Hugh Gilmore vacationing in Maine. by Hugh Gilmore The wind gusts are up to about 35 mph, the spindly spruce trees are bending halfway down to the lake, the lonesome-sounding loons are calling in …
by Hugh Gilmore
The wind gusts are up to about 35 mph, the spindly spruce trees are bending halfway down to the lake, the lonesome-sounding loons are calling in the tail of hurricane Dorian and it's nasty up here. The L.L. Bean temp gauge on the kitchen windowsill reads 59 inside and 48 outside. I'm outside, of course. That's where the screened-in porch requires me to be. I see no sense in driving 550 miles to get to my wife's cousin's cottage near Lincolnville, Maine, unless I do what I came here to do.
I don't water ski. I don't kayak. I don't swim in Maine lakes or ponds in September. I don't canoe. I don't sunbathe. I don't float in an inner tube. I wouldn't even know how to start the motorboat. What I do is read. Our annual Maine vacation is the only time all year I get to do two of my favorite things simultaneously: be outdoors at night and read. I'm on the porch in the dark as I write this.
I have on a T-shirt, a pullover, a sweatshirt, and my windbreaker. I'm also wrapped in a large crazy quilt. I'm sitting on a deck chair under two lamps and the temptation to fortify is constant, but I don't want to get pulled over by a moose for driving while reading. (Silly joke – the first sign of Arctic-induced madness.)
Since honesty seems to be the backbone of this back-to-school "What I did on my summer vacation" composition, I might add that there's a third crazy thing I came up here intending to do: buy books retail. I never include a book in my luggage when I come up here. This, despite the fact that I have dozens of unread books at home, carry a library card, own a used book business and own, like so many of you, a Kindle crammed with lots of good books.
My vacations are the only time of the year that I deliberately support the retail book publishing business. I don't use coupons. I don't ask for discounts. I don't seek "professional courtesies." I just decide, in my own noble way, to read something that makes me salivate while the aroma still freshens the air, even though the price usually is not right.
For one thing, the long wait for a library copy of a recently released best seller comes to seem interminable. "Oh yes," I'll say to friends, "I just read that book you folks were raving about back in 2013. Let's talk about it." For another, not buying the books you read is a bit like sneaking into the circus. You get to see the show, but the elephant gets peanuts. (Ta boom – arctic madness intensifies.) And the circus people starve.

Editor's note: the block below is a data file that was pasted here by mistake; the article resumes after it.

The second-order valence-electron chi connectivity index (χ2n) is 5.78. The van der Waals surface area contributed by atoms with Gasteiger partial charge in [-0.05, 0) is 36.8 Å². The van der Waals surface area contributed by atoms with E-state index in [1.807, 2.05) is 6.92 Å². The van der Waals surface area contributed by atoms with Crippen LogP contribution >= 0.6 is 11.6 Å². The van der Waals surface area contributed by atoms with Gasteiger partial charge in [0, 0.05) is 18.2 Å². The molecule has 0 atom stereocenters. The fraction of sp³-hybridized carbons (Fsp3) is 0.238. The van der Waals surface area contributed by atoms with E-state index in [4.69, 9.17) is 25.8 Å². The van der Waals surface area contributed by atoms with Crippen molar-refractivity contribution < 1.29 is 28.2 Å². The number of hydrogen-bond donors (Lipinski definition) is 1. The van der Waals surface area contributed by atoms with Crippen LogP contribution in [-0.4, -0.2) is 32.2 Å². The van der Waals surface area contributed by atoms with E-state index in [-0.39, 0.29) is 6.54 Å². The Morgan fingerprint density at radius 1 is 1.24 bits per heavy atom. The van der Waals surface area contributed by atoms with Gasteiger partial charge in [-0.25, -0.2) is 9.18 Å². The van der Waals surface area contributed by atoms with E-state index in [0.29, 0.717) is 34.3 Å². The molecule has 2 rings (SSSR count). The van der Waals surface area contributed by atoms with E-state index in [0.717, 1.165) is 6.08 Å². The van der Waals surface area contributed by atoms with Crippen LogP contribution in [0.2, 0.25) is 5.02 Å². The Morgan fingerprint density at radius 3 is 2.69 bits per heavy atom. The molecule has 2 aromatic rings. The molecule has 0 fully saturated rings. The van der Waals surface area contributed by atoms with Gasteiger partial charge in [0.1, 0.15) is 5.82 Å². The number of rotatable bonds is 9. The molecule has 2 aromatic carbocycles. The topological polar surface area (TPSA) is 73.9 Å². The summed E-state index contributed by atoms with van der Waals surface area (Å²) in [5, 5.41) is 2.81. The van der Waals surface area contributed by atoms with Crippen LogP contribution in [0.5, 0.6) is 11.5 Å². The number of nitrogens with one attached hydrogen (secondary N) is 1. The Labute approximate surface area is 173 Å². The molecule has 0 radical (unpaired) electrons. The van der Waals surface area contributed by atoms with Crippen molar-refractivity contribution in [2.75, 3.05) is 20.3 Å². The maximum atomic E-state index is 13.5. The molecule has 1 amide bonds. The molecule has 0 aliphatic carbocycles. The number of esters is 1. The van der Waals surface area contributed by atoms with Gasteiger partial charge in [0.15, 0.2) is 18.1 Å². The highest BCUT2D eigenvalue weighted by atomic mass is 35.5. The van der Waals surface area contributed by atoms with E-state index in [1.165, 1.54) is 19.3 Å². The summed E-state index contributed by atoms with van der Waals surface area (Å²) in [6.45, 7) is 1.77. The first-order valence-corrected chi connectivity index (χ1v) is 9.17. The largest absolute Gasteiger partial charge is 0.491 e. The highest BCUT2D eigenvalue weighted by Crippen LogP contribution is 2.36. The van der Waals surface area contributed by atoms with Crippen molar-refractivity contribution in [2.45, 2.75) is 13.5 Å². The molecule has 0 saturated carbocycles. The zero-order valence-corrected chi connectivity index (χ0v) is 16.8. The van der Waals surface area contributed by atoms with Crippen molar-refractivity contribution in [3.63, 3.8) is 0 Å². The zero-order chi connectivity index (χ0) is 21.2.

As I said, noble intentions, but I can afford them only on vacation, the only time all year when I don't begrudge the price before buying what I want (modest wants allow me such cavalier moments).
For example, as soon as I could after we hit the town of Belfast, I steered my course for the absolutely wonderful, but retail, Left Bank Books on Church Street. I put my hands behind my back and scanned a lot of bookcases before I allowed myself to go to New Nonfiction. And then I saw "Barracoon: The Story of the Last Black Cargo" by Zora Neale Hurston. She is acclaimed as one of the shining lights of 20th-century American literature, but I have never read a book of hers. Vacation is a time for reading what I don't habitually read, so I eased her book from the shelf and took it to the register, to the tune of $24.99. Plus tax. Ouch. But it's my contribution to the booksellers and book publishers and those last-in-line people called authors.
The problem was, "Barracoon" was so good, I sat out on the cold porch last night till I finished it, leaving me with nothing to read for the coming days. Oh well, with six nights to go, I'm glad I brought my Kindle. Lots to read there, I thought. But as the day progressed and I thought of sitting outside as the temp dropped to a predicted 49 degrees, the thought of swiping my way through a Kindle grew repulsive. It's a clever device, all right, but it's plastic, and hard, and emits a cold unnatural glow. That is not the way to cozy up with a good read as the sun swoons into the night. At the end of our touring day I turned the car back toward Left Bank Books. I decided to buy the first Europa Books title I happened upon that I hadn't already read. And thus, for a mere $16.88 – less than two movie tickets – I have in my possession and will start reading, as I soon as I finish typing this paragraph, "The Nakano Thrift Shop" by Hiromi Kawakami. Never heard of it. Never heard of her.
That's my favorite kind of North Woods exploring.